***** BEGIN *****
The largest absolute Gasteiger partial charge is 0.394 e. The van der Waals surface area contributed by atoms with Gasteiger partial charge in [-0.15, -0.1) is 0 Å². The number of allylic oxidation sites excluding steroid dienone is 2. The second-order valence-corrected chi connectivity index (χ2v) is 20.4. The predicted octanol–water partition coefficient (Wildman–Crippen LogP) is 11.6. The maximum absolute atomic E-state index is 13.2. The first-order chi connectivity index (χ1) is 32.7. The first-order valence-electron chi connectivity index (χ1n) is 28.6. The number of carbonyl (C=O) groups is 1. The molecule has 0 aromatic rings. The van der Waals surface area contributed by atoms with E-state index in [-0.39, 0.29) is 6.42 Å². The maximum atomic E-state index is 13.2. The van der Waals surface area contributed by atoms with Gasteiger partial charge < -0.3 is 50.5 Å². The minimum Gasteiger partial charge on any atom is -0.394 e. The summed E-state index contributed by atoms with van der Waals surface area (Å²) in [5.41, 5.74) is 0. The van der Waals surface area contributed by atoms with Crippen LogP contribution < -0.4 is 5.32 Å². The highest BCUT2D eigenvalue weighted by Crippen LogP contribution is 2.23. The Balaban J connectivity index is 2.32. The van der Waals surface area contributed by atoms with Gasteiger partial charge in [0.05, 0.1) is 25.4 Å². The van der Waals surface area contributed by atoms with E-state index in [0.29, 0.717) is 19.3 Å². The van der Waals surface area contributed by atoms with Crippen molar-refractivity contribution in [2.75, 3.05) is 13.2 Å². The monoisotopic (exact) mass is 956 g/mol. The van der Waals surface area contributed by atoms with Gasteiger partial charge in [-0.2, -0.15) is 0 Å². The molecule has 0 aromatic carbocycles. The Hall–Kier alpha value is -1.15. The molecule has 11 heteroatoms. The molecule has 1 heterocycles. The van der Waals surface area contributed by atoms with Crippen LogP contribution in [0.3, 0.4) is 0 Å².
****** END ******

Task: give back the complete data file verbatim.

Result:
The largest absolute Gasteiger partial charge is 0.394 e. The van der Waals surface area contributed by atoms with Gasteiger partial charge in [-0.15, -0.1) is 0 Å². The number of allylic oxidation sites excluding steroid dienone is 2. The second-order valence-corrected chi connectivity index (χ2v) is 20.4. The predicted octanol–water partition coefficient (Wildman–Crippen LogP) is 11.6. The maximum absolute atomic E-state index is 13.2. The first-order chi connectivity index (χ1) is 32.7. The first-order valence-electron chi connectivity index (χ1n) is 28.6. The number of carbonyl (C=O) groups is 1. The molecule has 0 aromatic rings. The van der Waals surface area contributed by atoms with E-state index in [-0.39, 0.29) is 6.42 Å². The maximum atomic E-state index is 13.2. The van der Waals surface area contributed by atoms with Gasteiger partial charge < -0.3 is 50.5 Å². The minimum Gasteiger partial charge on any atom is -0.394 e. The summed E-state index contributed by atoms with van der Waals surface area (Å²) in [5.41, 5.74) is 0. The van der Waals surface area contributed by atoms with Crippen LogP contribution < -0.4 is 5.32 Å². The highest BCUT2D eigenvalue weighted by Crippen LogP contribution is 2.23. The Balaban J connectivity index is 2.32. The van der Waals surface area contributed by atoms with Gasteiger partial charge in [0.05, 0.1) is 25.4 Å². The van der Waals surface area contributed by atoms with E-state index in [0.29, 0.717) is 19.3 Å². The van der Waals surface area contributed by atoms with Crippen molar-refractivity contribution in [2.75, 3.05) is 13.2 Å². The monoisotopic (exact) mass is 956 g/mol. The van der Waals surface area contributed by atoms with Gasteiger partial charge in [-0.2, -0.15) is 0 Å². The molecule has 0 aromatic carbocycles. The Hall–Kier alpha value is -1.15. The molecule has 11 heteroatoms. The molecule has 1 heterocycles. The van der Waals surface area contributed by atoms with Crippen LogP contribution in [0.3, 0.4) is 0 Å².